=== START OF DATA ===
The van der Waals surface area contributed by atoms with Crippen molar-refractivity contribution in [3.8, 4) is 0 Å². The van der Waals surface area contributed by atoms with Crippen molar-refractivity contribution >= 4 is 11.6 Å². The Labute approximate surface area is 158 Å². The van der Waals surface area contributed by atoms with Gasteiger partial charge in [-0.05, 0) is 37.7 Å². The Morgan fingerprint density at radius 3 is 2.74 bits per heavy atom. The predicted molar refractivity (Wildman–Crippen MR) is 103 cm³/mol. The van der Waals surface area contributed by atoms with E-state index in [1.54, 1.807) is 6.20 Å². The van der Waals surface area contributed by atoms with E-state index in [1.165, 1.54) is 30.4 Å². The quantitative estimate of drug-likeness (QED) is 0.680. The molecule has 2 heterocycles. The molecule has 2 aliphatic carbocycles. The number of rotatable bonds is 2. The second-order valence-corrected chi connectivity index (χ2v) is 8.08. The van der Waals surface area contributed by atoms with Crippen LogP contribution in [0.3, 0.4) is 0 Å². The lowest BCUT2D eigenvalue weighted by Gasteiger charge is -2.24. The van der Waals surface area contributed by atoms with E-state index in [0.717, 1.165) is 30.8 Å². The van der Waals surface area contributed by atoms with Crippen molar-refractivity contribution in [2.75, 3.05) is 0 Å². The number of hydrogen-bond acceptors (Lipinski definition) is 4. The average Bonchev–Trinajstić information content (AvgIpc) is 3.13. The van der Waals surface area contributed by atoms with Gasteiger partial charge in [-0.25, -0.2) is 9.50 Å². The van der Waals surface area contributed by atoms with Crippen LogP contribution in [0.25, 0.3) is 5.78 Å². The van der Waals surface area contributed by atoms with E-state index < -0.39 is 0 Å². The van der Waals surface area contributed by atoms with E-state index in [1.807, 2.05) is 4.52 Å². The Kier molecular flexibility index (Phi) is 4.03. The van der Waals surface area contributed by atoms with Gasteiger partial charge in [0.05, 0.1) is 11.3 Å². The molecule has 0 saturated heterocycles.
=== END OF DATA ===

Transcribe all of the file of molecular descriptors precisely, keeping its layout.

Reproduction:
The van der Waals surface area contributed by atoms with Crippen molar-refractivity contribution in [3.8, 4) is 0 Å². The van der Waals surface area contributed by atoms with Crippen molar-refractivity contribution >= 4 is 11.6 Å². The Labute approximate surface area is 158 Å². The van der Waals surface area contributed by atoms with Gasteiger partial charge in [-0.05, 0) is 37.7 Å². The Morgan fingerprint density at radius 3 is 2.74 bits per heavy atom. The predicted molar refractivity (Wildman–Crippen MR) is 103 cm³/mol. The van der Waals surface area contributed by atoms with E-state index in [1.54, 1.807) is 6.20 Å². The van der Waals surface area contributed by atoms with E-state index in [1.165, 1.54) is 30.4 Å². The quantitative estimate of drug-likeness (QED) is 0.680. The molecule has 2 heterocycles. The molecule has 2 aliphatic carbocycles. The number of rotatable bonds is 2. The second-order valence-corrected chi connectivity index (χ2v) is 8.08. The van der Waals surface area contributed by atoms with Crippen LogP contribution in [0.3, 0.4) is 0 Å². The lowest BCUT2D eigenvalue weighted by Gasteiger charge is -2.24. The van der Waals surface area contributed by atoms with E-state index in [0.717, 1.165) is 30.8 Å². The van der Waals surface area contributed by atoms with Crippen molar-refractivity contribution in [2.75, 3.05) is 0 Å². The number of hydrogen-bond acceptors (Lipinski definition) is 4. The average Bonchev–Trinajstić information content (AvgIpc) is 3.13. The van der Waals surface area contributed by atoms with Gasteiger partial charge in [-0.25, -0.2) is 9.50 Å². The van der Waals surface area contributed by atoms with Crippen LogP contribution in [0.25, 0.3) is 5.78 Å². The van der Waals surface area contributed by atoms with E-state index < -0.39 is 0 Å². The van der Waals surface area contributed by atoms with E-state index in [1.807, 2.05) is 4.52 Å². The Kier molecular flexibility index (Phi) is 4.03. The van der Waals surface area contributed by atoms with Gasteiger partial charge in [0.05, 0.1) is 11.3 Å². The molecule has 0 saturated heterocycles.